Hollow Earth theories and stories go back much further than Verne. Were its proponents and speculating on real possibilities and taken seriously? Or, were they the UFO nutters of their day? I get the feeling that the concept of dinosaurs had inflamed 19th-century imaginations and Verne used his story to speculate how dinosaurs could still exist. He was doing the same thing that Doyle’s The Lost World and Crichton’s Jurassic Park did, creating a theory to present live dinosaurs. I have many theories about the evolution of science fiction, and having an AI collaborator could really help.
I’d love to build an AI robot that I could chat with me about science fiction. I picture talking my digital companion like Mannie did with Mike in The Moon is a Harsh Mistress (1965) by Robert A. Heinlein. I imagine creating my AI friend like the AI machines in When HARLIE Was One (1972) by David Gerrold or Galatea 2.2 (1995) by Richard Powers, where Harlie and Helen came into consciousness by interacting with a human mentor. I fantasize talking with this AI and collaborating on articles about the history of science fiction. And what if it woke up and became conscious?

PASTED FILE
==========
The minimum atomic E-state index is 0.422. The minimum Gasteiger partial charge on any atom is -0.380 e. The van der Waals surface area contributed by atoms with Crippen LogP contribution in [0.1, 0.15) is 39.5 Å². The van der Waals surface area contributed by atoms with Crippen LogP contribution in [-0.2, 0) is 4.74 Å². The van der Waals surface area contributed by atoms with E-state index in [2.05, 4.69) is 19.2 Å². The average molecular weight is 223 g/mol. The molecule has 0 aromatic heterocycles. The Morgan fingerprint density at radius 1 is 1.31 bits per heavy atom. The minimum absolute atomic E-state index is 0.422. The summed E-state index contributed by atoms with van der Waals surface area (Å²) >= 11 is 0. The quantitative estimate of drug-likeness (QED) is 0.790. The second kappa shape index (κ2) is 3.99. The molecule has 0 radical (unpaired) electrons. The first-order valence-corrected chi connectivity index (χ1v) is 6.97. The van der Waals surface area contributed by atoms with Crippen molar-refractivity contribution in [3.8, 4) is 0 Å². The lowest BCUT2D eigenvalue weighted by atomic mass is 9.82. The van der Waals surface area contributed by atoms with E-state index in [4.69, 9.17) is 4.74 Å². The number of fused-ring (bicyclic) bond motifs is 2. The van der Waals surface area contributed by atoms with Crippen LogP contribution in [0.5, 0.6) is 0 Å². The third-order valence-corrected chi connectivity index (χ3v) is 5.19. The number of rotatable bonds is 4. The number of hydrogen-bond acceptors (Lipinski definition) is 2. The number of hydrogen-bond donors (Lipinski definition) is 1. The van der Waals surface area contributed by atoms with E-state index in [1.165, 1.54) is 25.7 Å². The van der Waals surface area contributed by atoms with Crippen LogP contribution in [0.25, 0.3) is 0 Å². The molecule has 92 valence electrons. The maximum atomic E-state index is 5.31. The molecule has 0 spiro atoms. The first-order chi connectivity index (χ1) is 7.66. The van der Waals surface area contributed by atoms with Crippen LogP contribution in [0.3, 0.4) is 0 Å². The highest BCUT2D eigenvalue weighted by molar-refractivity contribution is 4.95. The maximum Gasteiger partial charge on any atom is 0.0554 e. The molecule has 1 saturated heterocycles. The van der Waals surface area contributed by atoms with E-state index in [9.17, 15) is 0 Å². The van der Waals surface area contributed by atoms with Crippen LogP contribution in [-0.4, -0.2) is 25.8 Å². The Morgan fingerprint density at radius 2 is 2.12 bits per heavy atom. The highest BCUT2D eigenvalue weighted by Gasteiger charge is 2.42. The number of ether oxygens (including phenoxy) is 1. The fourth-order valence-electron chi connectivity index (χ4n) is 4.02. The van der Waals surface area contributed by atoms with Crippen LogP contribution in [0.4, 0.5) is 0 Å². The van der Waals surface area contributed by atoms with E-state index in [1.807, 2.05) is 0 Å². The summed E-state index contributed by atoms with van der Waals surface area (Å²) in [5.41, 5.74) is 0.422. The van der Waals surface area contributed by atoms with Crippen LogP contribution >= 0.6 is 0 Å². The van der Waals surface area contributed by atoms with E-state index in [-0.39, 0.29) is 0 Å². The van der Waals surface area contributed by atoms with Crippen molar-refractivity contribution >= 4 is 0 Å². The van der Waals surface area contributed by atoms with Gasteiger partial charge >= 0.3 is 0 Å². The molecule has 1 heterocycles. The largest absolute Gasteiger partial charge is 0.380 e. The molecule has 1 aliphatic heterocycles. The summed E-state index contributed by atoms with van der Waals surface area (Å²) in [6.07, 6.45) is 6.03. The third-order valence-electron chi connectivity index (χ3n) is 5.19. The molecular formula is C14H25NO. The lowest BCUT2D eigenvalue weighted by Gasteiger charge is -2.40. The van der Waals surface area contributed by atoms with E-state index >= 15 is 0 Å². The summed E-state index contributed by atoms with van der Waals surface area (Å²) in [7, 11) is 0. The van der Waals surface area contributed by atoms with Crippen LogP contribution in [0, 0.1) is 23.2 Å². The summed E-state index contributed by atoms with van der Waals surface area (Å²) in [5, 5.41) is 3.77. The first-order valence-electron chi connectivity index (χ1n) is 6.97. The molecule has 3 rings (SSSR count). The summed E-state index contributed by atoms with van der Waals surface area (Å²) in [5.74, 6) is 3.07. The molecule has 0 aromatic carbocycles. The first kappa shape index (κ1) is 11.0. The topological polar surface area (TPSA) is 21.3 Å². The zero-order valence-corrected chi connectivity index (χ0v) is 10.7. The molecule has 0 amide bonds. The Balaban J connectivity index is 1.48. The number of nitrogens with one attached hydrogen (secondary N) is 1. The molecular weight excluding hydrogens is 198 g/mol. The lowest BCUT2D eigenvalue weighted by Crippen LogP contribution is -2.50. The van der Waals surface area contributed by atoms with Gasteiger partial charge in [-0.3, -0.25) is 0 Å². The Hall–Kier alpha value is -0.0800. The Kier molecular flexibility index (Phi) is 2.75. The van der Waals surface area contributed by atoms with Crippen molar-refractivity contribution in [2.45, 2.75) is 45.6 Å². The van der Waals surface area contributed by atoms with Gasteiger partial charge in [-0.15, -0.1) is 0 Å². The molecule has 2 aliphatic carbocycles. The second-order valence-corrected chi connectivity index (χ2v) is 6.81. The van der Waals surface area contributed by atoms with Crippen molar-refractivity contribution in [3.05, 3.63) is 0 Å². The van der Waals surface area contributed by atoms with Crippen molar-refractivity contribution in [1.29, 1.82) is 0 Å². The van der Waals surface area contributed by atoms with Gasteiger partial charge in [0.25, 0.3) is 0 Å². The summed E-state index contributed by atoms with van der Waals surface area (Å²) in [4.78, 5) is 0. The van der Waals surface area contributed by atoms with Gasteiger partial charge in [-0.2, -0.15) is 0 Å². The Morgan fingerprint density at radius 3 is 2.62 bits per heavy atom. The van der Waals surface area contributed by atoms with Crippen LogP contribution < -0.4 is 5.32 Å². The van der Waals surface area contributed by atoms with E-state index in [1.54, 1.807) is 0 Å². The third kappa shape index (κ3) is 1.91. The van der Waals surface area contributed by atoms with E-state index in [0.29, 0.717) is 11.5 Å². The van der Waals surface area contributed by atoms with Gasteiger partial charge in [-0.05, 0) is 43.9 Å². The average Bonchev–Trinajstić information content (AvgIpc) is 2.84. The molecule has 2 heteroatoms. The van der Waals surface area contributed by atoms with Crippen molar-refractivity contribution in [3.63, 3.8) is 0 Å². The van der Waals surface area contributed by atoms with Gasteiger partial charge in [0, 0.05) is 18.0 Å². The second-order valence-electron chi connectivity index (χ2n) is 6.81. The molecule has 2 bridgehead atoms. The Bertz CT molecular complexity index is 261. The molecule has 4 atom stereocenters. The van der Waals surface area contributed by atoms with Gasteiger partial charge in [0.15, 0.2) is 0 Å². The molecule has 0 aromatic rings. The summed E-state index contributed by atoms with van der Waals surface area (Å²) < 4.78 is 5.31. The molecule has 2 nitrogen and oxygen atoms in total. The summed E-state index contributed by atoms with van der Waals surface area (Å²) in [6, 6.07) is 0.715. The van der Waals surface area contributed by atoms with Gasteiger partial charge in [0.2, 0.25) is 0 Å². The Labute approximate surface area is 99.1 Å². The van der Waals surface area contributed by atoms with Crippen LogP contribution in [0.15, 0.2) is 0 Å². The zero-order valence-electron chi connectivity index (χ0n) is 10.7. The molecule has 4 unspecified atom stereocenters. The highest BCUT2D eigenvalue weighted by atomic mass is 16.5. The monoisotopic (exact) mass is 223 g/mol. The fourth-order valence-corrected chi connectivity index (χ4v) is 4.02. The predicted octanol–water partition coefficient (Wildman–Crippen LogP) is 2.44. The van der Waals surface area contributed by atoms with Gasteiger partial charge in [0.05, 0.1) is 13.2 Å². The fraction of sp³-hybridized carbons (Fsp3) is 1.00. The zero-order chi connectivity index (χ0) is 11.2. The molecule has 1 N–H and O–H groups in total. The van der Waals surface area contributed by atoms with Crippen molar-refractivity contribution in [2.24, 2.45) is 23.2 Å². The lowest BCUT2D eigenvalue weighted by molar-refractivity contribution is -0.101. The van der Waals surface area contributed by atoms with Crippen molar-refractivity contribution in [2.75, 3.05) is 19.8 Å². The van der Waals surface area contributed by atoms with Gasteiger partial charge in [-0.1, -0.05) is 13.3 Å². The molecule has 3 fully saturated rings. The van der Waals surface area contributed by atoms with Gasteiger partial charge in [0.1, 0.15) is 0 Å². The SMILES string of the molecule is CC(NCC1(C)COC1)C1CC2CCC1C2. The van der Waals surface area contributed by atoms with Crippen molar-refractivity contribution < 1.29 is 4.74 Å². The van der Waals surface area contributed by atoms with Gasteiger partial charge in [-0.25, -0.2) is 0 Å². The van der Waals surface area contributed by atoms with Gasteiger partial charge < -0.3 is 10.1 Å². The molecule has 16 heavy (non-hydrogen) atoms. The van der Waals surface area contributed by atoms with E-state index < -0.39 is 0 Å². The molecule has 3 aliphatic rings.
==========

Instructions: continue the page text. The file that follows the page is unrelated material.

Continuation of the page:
Computer scientists are building AI machines using machine learning to do all kinds of things today. If they can master games like Chess, Jeopardy, Go, and old Atari 2600 games, or analyze MRIs and X-rays for cancer, why couldn’t they learn everything to know about science fiction.